Obviously, I can’t see the whole either. I lack the expertise in all the relevant fields for the simple reason that no one can be a specialist in climate change, national security, economics, and so forth, and so one, all at once. What I can do, however, is start with some simple predictions and gradually refine those in a process of repeatedly revisiting them, adding new data and new connections in every iteration. That – in a sense – is what I’m doing already, as this post is the beginning of a revisiting of Stages of the Anthropocene (but also of The 2020s and Beyond).
a starting point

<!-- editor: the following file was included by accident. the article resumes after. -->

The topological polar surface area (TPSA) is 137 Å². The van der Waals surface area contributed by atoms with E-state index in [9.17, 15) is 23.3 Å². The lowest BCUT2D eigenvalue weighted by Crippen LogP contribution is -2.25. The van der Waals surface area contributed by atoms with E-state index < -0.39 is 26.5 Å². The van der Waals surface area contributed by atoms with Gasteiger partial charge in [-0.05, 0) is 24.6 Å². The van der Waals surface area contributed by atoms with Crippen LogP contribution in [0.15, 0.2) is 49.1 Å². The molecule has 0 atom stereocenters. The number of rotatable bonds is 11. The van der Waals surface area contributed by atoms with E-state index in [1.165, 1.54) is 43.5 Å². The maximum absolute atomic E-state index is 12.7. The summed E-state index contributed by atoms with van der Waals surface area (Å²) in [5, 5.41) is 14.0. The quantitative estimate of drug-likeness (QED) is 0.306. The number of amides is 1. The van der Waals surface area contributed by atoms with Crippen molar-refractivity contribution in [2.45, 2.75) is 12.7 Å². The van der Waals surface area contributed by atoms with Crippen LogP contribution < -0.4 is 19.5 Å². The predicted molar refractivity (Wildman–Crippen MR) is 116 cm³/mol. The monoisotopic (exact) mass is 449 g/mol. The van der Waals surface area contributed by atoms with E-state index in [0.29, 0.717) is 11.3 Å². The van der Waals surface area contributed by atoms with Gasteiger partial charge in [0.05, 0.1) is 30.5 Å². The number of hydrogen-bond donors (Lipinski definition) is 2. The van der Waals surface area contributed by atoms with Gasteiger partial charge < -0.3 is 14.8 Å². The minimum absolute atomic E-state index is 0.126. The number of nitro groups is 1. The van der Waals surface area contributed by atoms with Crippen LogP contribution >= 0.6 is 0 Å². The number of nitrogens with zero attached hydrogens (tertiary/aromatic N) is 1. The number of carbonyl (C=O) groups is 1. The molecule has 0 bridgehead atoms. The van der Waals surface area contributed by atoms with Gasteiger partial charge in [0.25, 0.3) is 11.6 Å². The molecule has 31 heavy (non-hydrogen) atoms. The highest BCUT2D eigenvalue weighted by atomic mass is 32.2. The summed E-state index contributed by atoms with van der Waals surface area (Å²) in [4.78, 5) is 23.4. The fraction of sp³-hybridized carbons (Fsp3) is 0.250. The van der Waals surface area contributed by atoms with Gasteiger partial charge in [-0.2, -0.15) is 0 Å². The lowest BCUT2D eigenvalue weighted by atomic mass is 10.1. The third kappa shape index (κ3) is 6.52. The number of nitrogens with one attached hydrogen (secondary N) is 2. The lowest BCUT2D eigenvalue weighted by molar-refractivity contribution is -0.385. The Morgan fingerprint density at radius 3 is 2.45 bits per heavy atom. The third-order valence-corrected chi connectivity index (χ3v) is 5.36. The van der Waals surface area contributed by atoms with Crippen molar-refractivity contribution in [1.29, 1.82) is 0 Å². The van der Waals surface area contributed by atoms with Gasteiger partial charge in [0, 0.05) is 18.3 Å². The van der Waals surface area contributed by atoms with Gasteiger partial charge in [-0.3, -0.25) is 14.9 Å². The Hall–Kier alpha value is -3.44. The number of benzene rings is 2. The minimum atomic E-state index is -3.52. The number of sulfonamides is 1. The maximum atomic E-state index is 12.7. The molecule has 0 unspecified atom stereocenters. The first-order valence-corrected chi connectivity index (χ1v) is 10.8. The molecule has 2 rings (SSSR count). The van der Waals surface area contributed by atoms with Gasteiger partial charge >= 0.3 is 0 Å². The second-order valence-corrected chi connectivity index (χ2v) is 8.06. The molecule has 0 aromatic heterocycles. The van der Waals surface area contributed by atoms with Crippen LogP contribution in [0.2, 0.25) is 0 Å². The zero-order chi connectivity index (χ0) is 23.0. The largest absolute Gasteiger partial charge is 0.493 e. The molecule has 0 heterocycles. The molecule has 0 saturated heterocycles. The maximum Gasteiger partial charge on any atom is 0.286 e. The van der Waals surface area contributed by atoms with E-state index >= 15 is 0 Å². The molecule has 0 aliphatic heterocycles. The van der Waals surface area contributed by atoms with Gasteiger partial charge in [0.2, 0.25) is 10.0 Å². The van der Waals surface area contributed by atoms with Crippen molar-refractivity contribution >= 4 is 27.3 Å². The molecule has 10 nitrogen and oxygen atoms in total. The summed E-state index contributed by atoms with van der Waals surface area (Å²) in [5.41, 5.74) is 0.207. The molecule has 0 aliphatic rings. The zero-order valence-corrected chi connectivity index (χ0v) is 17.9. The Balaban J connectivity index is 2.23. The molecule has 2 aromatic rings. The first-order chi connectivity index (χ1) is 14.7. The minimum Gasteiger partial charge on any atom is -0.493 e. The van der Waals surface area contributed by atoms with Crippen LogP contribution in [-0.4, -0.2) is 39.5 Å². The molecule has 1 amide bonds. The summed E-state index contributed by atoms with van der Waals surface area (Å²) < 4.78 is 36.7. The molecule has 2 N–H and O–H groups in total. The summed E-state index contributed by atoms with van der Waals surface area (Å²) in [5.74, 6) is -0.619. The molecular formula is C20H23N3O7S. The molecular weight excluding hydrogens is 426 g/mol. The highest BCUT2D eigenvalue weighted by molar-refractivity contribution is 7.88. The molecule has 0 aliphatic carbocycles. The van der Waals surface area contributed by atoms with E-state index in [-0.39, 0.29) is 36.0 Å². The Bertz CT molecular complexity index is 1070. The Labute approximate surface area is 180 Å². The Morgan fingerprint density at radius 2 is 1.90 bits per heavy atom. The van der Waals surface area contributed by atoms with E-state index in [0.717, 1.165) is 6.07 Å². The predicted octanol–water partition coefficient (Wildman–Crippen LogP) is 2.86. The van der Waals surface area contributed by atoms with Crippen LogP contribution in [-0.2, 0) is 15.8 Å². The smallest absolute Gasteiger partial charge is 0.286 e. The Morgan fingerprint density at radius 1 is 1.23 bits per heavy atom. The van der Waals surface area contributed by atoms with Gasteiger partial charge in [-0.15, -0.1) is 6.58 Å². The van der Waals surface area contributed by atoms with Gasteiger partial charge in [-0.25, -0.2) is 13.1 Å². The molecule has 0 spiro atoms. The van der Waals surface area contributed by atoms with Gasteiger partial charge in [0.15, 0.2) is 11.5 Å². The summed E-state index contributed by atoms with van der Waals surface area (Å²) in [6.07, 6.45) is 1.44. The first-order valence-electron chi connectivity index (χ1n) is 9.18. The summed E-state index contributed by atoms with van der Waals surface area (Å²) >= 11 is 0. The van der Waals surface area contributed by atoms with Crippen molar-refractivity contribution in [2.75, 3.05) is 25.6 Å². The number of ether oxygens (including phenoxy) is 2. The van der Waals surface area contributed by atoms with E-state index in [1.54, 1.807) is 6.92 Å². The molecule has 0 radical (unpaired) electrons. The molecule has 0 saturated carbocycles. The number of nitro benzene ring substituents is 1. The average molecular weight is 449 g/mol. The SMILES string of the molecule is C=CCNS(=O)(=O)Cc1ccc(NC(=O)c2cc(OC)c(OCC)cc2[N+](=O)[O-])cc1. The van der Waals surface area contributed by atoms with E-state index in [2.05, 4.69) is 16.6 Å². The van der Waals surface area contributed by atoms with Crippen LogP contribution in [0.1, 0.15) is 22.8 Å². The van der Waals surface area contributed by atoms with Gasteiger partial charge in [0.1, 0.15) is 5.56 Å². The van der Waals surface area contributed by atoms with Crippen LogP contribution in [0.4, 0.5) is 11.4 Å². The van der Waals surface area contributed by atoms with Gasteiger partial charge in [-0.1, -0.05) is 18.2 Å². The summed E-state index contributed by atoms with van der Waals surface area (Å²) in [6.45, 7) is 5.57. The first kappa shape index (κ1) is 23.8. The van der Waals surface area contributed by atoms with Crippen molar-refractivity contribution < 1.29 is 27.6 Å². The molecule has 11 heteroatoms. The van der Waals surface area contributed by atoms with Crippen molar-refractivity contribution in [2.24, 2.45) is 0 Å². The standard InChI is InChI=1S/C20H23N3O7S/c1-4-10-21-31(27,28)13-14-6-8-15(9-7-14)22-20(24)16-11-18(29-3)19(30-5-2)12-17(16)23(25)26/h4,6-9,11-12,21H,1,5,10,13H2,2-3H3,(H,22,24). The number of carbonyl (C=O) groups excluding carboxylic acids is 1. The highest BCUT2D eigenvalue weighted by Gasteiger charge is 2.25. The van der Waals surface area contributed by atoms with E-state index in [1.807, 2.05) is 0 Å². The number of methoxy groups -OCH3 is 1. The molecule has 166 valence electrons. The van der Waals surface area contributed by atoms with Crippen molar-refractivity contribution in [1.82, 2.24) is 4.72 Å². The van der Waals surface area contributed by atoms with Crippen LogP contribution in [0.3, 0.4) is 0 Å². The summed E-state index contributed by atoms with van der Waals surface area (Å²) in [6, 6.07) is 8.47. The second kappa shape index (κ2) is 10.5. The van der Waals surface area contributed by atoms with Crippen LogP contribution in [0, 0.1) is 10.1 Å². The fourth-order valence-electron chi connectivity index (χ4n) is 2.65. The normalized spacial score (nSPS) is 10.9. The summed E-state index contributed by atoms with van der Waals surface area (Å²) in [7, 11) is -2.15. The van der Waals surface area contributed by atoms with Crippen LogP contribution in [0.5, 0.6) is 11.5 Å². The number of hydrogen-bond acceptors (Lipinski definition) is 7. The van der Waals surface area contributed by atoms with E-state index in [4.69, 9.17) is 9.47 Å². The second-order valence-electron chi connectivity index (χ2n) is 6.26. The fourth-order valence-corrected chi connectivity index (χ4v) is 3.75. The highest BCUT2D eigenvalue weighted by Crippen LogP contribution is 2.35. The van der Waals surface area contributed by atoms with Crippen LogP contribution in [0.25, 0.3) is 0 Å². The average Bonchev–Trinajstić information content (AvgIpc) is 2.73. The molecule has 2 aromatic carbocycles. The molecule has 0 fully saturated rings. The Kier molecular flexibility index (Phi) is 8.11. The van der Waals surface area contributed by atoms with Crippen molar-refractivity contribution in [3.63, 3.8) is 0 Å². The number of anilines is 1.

According to a projection published in Nature in December 2018,2 Earth will be on average 1.5°C warmer in 2030 than it was at the start of the industrial revolution, and we will reach 2°C around the middle of the 2040s. I’ll mostly refer to the years 2030 and 2045 in the following, but both references should be read as involving uncertainty margins, and the uncertainty margin for 2045 is obviously much wider. We might reach 2°C sooner (in 2040, for example), or a bit later, or possibly not at all, if due to unforeseen developments we cut down CO₂ emissions faster than even the most optimistic scenarios. However, aside from global nuclear war or a major asteroid impact could, I don’t see any plausible way of achieving that. If implausible scenarios and black swans are ignored, then the +1.5°C for 2030 and +2.0°C for 2045 (with aforementioned margins) are virtual certainties. This being the case, predictions and scenarios for the unfolding of stage 1 of the anthropocene can take these two data points as a given, and should start with an assessment of their likely effects.